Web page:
Cocktail of the Week: The CantaritoBy Brad Japhe
According to the scientists charged with these sorts of things, Spring has officially sprung. It’s time to start drinking like it. What does that entail, exactly? Think lighter, fizzier fare, with a crisp, refreshing edge. Or, ya know, the types of tipples Mexicans tend to enjoy year round. In desert-like climates south of the border, citrus and bubbles are always in high demand. Hardly a surprise, then, that this part of the world gifted us with the Margarita and the Paloma. But as widespread as these tequila cocktails have become, there is a springtime-sipper equally as beloved in Mexico that continues to fly under the radar here in the States: the Cantarito. A sessionable, seasonal delight, it’s deserving of your full attention, now more than ever.
A Cantarito at Sauza’s Agave Fields
AN INTRODUCTION TO THE CANTARITO
“The Cantarito is a refreshing mix of citrus and tequila that some say is the forefather of the Paloma,” explains Bobby Gleason, Master Mixologist with Hornitos brand tequila. “The combination of the citrus and tequila are a match made in heaven!” Many Mexicans tend to agree. After all, it’s not every drink that demands its very own vessel (well-played Moscow Mule). In Mexico, this drink is properly served in a diminutive clay jar, known as a ‘cántaro,’ from which it derives its name.
Order the Cantarito at any self-respecting watering hole in Guadalajara and it arrives iced, in ceramic, garnished with all sorts of fresh citrus fruit. The Quinta Real Hotel shakes up a strong example, the grace of the drink’s smooth body echoed in its elegant presentation, atop a copper-clad bar. With a dizzying selection of agave spirit lining the back bar, landing on the proper tequila is no simple task. Gleason, of course, recommends using Hornitos Plata. Given the unaged tequila’s clean, zesty, body it’s hard to disagree with his selection. This particular silver also has a touch of white pepper in the finish which adds vibrancy to the cocktail’s underlying effervescence.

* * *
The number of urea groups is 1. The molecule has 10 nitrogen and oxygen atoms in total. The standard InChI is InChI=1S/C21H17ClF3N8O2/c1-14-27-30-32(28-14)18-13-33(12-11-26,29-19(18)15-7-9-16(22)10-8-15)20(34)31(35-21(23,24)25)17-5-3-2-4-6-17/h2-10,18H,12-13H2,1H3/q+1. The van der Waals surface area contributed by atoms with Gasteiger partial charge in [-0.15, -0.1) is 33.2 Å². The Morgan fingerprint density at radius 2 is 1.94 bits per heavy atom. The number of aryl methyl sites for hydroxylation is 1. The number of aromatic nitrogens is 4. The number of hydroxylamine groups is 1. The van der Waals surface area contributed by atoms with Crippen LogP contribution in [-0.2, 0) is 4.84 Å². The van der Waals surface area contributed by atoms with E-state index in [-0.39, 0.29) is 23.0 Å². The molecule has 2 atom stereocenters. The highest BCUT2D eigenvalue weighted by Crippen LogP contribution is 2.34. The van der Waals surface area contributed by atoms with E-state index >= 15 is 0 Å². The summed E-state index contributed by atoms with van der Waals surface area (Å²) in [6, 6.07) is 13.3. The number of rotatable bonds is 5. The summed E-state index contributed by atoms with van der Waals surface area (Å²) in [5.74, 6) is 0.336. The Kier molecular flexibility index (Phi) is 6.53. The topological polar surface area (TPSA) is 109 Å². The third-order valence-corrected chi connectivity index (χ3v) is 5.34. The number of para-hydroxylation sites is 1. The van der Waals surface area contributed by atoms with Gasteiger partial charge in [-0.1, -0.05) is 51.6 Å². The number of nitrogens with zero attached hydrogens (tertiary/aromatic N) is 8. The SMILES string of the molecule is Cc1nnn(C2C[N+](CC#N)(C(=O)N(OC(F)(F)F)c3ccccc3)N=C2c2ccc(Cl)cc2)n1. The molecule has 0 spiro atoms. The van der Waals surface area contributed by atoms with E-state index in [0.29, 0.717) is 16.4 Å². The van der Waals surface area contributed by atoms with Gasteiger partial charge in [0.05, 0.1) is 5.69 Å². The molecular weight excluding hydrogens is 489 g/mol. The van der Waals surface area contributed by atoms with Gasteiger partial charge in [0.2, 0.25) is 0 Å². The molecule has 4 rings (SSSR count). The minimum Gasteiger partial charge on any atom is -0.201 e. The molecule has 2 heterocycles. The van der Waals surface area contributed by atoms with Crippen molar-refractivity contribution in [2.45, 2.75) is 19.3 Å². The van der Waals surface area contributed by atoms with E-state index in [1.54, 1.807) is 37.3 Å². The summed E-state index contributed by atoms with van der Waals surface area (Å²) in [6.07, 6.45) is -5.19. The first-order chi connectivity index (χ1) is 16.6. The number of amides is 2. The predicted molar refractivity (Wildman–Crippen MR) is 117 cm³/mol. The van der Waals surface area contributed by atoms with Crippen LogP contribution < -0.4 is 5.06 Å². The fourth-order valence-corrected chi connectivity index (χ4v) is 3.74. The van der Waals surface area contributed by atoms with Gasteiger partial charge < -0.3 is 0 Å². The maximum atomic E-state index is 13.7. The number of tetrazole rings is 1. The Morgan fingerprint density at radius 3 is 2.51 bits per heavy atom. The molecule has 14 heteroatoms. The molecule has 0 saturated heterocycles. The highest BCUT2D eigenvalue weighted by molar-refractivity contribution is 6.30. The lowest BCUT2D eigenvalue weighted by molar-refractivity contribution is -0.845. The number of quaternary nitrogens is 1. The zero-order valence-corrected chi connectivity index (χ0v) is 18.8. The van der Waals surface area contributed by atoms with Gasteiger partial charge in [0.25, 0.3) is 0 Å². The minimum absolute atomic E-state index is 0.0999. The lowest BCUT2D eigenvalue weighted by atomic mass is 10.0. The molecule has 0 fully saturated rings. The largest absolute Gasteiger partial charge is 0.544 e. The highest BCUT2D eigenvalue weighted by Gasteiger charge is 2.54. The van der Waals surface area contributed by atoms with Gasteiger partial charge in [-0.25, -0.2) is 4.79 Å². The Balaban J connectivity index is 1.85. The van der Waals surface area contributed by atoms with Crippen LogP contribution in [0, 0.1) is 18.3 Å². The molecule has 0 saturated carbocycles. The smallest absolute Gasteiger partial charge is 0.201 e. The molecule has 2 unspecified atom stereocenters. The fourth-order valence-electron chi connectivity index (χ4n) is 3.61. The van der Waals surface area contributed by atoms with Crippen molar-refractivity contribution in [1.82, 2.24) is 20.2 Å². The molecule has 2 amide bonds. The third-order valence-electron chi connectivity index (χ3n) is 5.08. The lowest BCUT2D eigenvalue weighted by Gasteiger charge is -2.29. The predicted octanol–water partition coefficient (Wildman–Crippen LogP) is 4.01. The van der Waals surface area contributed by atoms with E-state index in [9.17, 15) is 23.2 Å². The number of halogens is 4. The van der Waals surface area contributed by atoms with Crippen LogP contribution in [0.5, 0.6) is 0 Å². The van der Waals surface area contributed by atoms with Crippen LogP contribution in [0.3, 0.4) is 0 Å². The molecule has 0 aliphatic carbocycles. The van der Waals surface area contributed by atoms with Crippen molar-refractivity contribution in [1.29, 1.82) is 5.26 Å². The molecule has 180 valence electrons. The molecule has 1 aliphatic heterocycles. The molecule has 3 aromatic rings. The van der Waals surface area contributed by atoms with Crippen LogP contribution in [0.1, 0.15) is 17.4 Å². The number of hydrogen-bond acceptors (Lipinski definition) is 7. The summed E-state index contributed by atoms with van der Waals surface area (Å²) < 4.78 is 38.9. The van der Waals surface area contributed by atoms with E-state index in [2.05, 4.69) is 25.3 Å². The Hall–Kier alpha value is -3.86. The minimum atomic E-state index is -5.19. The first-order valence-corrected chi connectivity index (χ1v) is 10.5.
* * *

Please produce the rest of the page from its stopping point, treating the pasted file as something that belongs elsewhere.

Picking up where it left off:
A Cantarito at Quinta Real
HOW TO MAKE A CANTARITO COCKTAIL
– 1 1/2 oz Hornitos Plata tequila
– 1/2 oz fresh lime juice
– 1/2 oz fresh lemon juice
– 1/2 oz fresh orange juice
– Grapefruit soda
– Lemon, lime and orange wedges for garnish
– Salt for rimming (optional)
Here Bobby Gleason explains his recipe and preparation for a classic Cantarito cocktail:
“In a mixing glass combine ½ ounce each of lemon, lime, and orange juice with 1 ½ ounce of Hornitos Plata tequila. Shake with ice then strain over fresh ice in a tall glass. You can rim the glass with kosher salt or even Tajín if you like. Top with a grapefruit soda and garnish with a lemon & lime wheel.
If you are lucky enough to have a Cántaro clay cup, simply squeeze in 2 or 3 wedges each of lemon, lime and orange then add ice, tequila and top with grapefruit soda. If you don’t have grapefruit soda squeeze a wedge of grapefruit in as well and top with club soda or a your favorite lemon lime soda for a little extra sweetness.”
Regardless of your tequila preference, for this particular arrangement, it’s best to stick with blancos. Reposados and añejos find work elsewhere. The earthy, vegetal notes of unaged agave spirit finds a satisfying foothold against a bevy of bitter fruits landing on top. And if you can’t source a cántaro from your cupboard, don’t be deterred. The only essential elements here are quality tequila, fresh citrus juice, and grapefruit soda. The undeniable appeal of the Cantarito, however, might make you consider an imminent investment in clayware.
Want to make your own Cantarito cocktail?